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Friday, May 24, 2024

Circular economy: Key to reducing plastic pollution

The prediction that, by 2050, oceans will contain more plastic than fish (by weight), highlights the detrimental effects that plastic pollution has on the environment and supports the United Nations dire warning that marine life will perish irreversibly if conscious action is not taken to stop the alarming trend

Climate Justice Youth Ambassadors (CJYA)
Climate Justice Youth Ambassadors (CJYA) during a hangout held in Abuja to celebrate the 2024 Earth Day

Concerned about this menace, a group of young environmental activists in Nigeria has urged the government to adopt policies that support the transition to a circular economy as a solution to the ecological crisis.

The coalition, which met in Abuja, the country’s capital, under the auspices of Climate Justice Youth Ambassadors (CJYA) to raise public awareness of the issue as part of its activities to commemorate this year’s Earth Day, stated that the circular economy’s unique concept of production and consumption, particularly the recycling of existing materials, will undoubtedly help extend product life cycles and, as a result, reduce plastic pollution.

While responding to a question about how to find a long-term solution to the crisis, Aliyu Sadiq, founder of the Ecocykle Development Foundation (EDF), stated that the circular economy is the way forward due to its fundamental principle of reabsorbing and regenerating nature.

He believes that using plastic to package a lot of goods – especially single-use plastic – makes no sense and that adopting reusable items will help cut down on plastic manufacturing and demand, which is the main source of the threat.

For this reason, the environmentalist asserts that a large number of Nigerians must be made aware of the circular economy’s principles and advantages to guarantee that “we have less plastic that is causing harm, choking the planet, and affecting aquatic life and human health.”

This is why the theme of this year’s commemoration, “Plastic vs. Planet”, is so pertinent, particularly in terms of drawing attention to the fact that humans are the primary cause of the threat and are still the only ones capable of mitigating it.

Sadiq applauded the Nigerian government for taking major initiatives, such as the recently launched circular economy roadmap, to address the issue. He does, however, hope that manufacturers will abide by this legislation and make an effort to produce products that use less plastic.

“We have to comply,” he emphasised, reminding civil society organisations (CSOs) of the need to intensify their advocacies, primarily in pushing for tighter policies and enforcement, which he added “is the way to go.”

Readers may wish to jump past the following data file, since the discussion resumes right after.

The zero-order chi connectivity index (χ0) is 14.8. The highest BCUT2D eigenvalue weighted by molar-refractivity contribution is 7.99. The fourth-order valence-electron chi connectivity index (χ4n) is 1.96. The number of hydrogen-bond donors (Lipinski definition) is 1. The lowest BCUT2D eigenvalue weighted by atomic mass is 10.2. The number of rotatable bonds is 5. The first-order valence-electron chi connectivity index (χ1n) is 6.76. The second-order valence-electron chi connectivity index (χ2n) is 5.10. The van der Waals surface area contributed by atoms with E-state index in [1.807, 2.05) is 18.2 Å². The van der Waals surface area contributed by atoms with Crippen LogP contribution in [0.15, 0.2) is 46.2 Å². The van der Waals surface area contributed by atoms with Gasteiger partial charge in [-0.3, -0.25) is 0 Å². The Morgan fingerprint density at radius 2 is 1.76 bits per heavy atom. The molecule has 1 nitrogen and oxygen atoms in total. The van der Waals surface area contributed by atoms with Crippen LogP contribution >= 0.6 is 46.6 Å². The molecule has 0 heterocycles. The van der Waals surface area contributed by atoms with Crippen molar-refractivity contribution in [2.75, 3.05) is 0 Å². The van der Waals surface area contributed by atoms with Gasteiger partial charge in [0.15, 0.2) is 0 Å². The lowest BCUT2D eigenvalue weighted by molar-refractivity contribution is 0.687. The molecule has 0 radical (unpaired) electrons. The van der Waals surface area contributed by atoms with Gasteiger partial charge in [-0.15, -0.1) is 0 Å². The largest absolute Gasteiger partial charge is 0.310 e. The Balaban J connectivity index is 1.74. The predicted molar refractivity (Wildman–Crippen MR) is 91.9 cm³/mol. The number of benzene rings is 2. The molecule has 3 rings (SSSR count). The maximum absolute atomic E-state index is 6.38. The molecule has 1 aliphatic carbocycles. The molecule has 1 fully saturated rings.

In conclusion, he thanked the programme’s sponsor, Oxfam Nigeria, the primary implementing organisation for Africa Activists for Climate Justice (AACJ). More than 50 young people from across the sustainable development community gathered to network, share ideas, and investigate strategies to reduce plastic pollution in Nigeria.

In a similar vein, Joseph Ibrahim, head of programme for the Global Initiative for Food Security and Ecosystem Preservation (GIFSEP), acknowledged that citizens need to be made more aware of the detrimental effects of plastic pollution on the long-term viability of environmental conservation efforts.

Adopting other methods that promote the culture of reusable products is one of the solutions to the threat of plastic pollution to the environment, he explained. These alternatives will also help address the problem of clogged drainage as well as the causes of respiratory and cardiovascular diseases such as anxiety and depression.

“The good thing is that we have alternatives – materials that we can recycle and use – and also change our behaviour,” said the GIFSEP’s head of programming, adding that it is to ensure that there is less demand for them, particularly single-use plastic.

According to the environmental rights campaigner, one solution to address the problem is to ban single-use plastic and provide consumers with alternatives that they can use at least 10 times.

He went on to say that while this may be tough to implement at first, it will produce jobs in the long run. Once that culture is instilled in people’s minds, he believes they will adopt it on their own because the raw materials are available in the country.

“What is important is that we need behavioural change, and people should know that this is the impact of plastics on our environment and that conscious efforts will help us to shift away from plastics, and as we begin to promote the alternatives, people will adopt them,” Ibrahim said.

Kenneth Akpan, Oxfam’s project coordinator in Nigeria, was impressed by the activity and commended the young people for their various actions to address the issue of plastic pollution, telling them that what they are doing is not only a noble cause, but also a fight for their future.

“Because in the end, if you are not part of the conversation and decisions that are being taken now, the old ones will just leave you with a monumental tomorrow, and that tomorrow, they say, begins with the youth,” he said.

By Etta Michael Bisong, Abuja

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